nope.
SR-71 or any airborne platform could never do the Magnum mission.
Same goes for KH-11.  SR-71 could never do even the CORONA mission

Offline Jim

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While you're definitely right that the KH-9 was designed for strategic reconnaissance and so is the KH-11, the RQ-180 is a strategic reconnaissance asset because it has been designed for penetrating heavily defended airspace like the SR-71 and early-generation U-2


wrong.  That is not the definition for strategic reconnaissance

Offline Vahe231991

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I just noticed that a 1990 Congressional Budget Office document estimated the cost of a KH-11 launch at $1.25-1.75 billion and the cost of a Magnum satellite launch at $250,000-750,000. Since those estimates for a KH-11 or Magnum satellite launch in 1990 dwarfed the annual operating and maintenance cost of the SR-71 on the eve of its retirement in March 1990, Bill Sweetman felt he had good reason to believe that the US Air Force was replacing the SR-71 with a more advanced spyplane in the event of an unlucky string of satellite launch failures worth hundreds of millions of dollars. ......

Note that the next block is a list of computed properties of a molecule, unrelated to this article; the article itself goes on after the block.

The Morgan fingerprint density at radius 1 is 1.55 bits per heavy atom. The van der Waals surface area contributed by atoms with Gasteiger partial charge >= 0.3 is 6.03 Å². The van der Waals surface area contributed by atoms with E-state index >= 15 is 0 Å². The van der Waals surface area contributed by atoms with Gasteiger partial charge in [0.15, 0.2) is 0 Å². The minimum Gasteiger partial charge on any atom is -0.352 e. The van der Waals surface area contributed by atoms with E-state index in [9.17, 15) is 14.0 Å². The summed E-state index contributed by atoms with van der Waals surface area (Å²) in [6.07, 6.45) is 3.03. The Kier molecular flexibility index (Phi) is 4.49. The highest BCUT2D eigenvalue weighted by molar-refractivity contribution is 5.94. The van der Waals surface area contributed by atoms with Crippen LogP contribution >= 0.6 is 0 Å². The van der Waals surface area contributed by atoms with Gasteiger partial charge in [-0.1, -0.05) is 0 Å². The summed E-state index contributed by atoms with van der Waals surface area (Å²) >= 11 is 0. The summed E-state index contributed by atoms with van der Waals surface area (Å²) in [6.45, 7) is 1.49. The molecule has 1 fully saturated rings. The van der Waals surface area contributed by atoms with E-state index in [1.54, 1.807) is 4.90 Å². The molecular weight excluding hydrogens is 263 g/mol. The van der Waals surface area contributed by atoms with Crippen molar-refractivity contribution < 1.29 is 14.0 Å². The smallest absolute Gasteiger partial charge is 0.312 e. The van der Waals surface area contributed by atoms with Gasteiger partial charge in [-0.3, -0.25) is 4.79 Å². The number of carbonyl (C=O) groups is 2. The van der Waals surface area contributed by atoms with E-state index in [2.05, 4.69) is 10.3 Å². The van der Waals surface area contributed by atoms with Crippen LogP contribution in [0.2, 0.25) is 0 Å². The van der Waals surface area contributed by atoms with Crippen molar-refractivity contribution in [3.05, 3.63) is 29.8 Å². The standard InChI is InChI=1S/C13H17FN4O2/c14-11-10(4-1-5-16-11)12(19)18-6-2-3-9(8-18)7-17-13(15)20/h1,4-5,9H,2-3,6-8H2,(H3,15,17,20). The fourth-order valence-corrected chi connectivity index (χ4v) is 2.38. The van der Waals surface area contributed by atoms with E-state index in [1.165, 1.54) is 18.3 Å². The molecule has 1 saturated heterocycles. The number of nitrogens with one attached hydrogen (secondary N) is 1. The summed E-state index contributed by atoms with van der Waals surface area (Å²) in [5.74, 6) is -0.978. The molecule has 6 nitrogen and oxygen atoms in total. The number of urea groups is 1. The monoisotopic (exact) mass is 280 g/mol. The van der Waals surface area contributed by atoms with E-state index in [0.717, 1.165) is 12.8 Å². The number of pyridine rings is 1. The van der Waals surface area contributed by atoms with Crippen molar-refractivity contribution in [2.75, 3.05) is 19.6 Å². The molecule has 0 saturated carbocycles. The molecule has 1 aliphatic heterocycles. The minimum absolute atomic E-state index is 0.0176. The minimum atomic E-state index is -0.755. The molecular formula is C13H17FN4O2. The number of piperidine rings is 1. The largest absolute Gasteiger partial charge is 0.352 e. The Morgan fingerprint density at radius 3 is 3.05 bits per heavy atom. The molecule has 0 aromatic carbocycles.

nope.
SR-71 or any airborne platform could never do the Magnum mission.
Same goes for KH-11.  SR-71 could never do even the CORONA mission
I agree that the SR-71 was never designed to do the Magnum satellite's purpose of listening to military and diplomatic communications.

What I should mention is the fact that when a handful of SR-71s were being prepared for reactivation in 1995, they were fitted with an electro-optical digital imaging camera like the one used by the KH-11 spy satellite.   

Offline Jim

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I just noticed that a 1990 Congressional Budget Office document estimated the cost of a KH-11 launch at $1.25-1.75 billion and the cost of a Magnum satellite launch at $250,000-750,000. Since those estimates for a KH-11 or Magnum satellite launch in 1990 dwarfed the annual operating and maintenance cost of the SR-71 on the eve of its retirement in March 1990, Bill Sweetman felt he had good reason to believe that the US Air Force was replacing the SR-71 with a more advanced spyplane in the event of an unlucky string of satellite launch failures worth hundreds of millions of dollars. ......

nope.
SR-71 or any airborne platform could never do the Magnum mission.
Same goes for KH-11.  SR-71 could never do even the CORONA mission
I agree that the SR-71 was never designed to do the Magnum satellite's purpose of listening to military and diplomatic communications.

What I should mention is the fact that when a handful of SR-71s were being prepared for reactivation in 1995, they were fitted with an electro-optical digital imaging camera like the one used by the KH-11 spy satellite.   

Meaningless, still couldn't do the KH-11 mission